So, now the thing to remember is Caesar takes one command line argument right and we haven't done that anywhere yet. So, what you do is when you actually go to run the program, any program that you're running in GDB that needs command line arguments, you're going to input when you first start running it. So, in this case, we do Run with a key of three. And it will actually start.
So, if you see here, we have If RC is not equal to 2. So if you guys all have that file that I sent out up you'll see that that's like the first line our main function, right? It's checking to see if we have the correct number of arguments. So, if you're wondering if RC is correct, you can do something just like Print RC. RC is two, which is what we expected, right?
So, we can go Next, and continue through. So, we have some key there. And we can print out our key to make sure that's correct. Interesting. Not quite what we expected. So, one thing to realize with GDB also, is that it's not until you actually hit Next, that the line that you just saw is actually executed. So, in this case Key hasn't been assigned yet. So, Key is some garbage value that you see on the bottom there. Negative $120-- --It's one billion and something odd things right? It's not the Key that we expected. But if we hit Next, and then we try and Print key, it's three.
Everyone see that? So, if you get something that you're like, wait. This is completely wrong, and I don't know how this would happen because all I want to do is assign a number, a variable, try hitting Next, try printing it again, and see if that works. Because it's only going to execute and actually assign something after you hit Next. Make sense to everyone? Uh huh?
SPEAKER 2: When you random numbers what does that mean?
SPEAKER 1: It's just random. It's just garbage. It's just something that your computer will randomly assign. Cool. So, now we can move through, and so now we have this plain text GetString. So, let me just introduce what will happen when we hit Next here. Our GDB kind of disappears, right? That's because GetString is now executing, right? So, when we saw plain text equals GetString, open parens and parens, and we hit Next, that has actually executed now. So, it's waiting for us to input something.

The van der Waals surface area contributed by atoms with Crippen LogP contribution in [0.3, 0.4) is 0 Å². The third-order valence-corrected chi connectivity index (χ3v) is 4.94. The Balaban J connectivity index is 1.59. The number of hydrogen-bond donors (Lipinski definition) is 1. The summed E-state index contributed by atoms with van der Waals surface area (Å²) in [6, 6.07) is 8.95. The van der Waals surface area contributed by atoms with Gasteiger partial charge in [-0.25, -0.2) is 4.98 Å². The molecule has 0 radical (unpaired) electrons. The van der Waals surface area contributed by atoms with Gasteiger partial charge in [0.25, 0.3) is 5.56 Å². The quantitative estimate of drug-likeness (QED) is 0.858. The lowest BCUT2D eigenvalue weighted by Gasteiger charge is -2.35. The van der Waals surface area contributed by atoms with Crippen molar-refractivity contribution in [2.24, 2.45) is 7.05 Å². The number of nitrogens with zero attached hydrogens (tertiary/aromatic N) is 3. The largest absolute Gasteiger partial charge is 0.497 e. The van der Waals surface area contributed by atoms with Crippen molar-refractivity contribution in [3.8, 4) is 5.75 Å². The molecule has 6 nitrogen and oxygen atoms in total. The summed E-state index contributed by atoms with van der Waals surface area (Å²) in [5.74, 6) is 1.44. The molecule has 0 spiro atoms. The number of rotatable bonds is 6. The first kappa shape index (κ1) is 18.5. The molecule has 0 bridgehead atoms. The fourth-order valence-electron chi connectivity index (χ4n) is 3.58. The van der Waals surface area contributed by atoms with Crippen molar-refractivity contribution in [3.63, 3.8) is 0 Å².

So, we're going to input our food which is what it's failing as I told you and that just says that it's finished executing, that the closed bracket means it's exiting out of that loop. So, we can hit Next, and now, as I'm sure you're all familiar from Caesar, this is, what's this line going to do. It's for Int I equals 0, N equals Strlen, plain text, and then I is less than n, I, plus, plus. What is this loop going to do? Open your message. Cool. So, let's start doing that.
So, should this condition match, for our first one? If it's a B, it's plain text I. We can get information about our locals. So, I is zero, and if six, which we expect, and our key is three. All that make sense, right? Those numbers are all exactly what they should be. So, hum? SPEAKER 3: I have random numbers for mine. SPEAKER 1: Well, we can check-- --we can chat about that in a second. But you should be getting this. So, if we have a capital B for our first one, this condition should catch it, right? So, if we hit Next, we see that this If actually executes. Because if you're following along in your code, this line here, where plain text I is replaced with this arithmetic, only executes if the If condition is correct right?
GDB is only going to show you things that are actually executing. So if this If condition wasn't met, it's just going to skip to the next line. OK? So, we have that. This bracket means it's closed out of that loop now. So, it's going to start again. Just like that. So, that we can get info about our locals here, and we see that our first letter has changed, right? It's now an E, as it should be. So, we can continue on.
And we have this check. And this check should work, right? It's A. It should be changed three letters forward. But if you notice, we get something different. So in this case up here, it caught it, and so this line executed, which modified our B. But, in this case here, we have that it just skipped it, and went to the [? L siff. ?] So something's going on there. What that's telling you is that, we know that it should catch here, but it's not. Can anyone see what our problem is in that line? It's a very minute thing. And you could also look at your code. It's also line-- forget what line it is in there-- but it's in the [INAUDIBLE]. Yes?
SPEAKER 4: It's on the greater than page if you read it in the book. SPEAKER 1: Exactly. So, the debugger couldn't tell you that, but the debugger could get you down to a line that you know is not functioning. And sometimes, when especially later in the semester, when you're dealing with a hundred, a hundred few lines of code, and you don't know where it's failing, this is a great way to do it. So, we found our bug. You can fix it in your file, and then you could run it again, and everything would work perfectly. And the biggest thing is this can seem like, OK. Yeah. Cool. You knew what you're looking for. So, you knew what to do.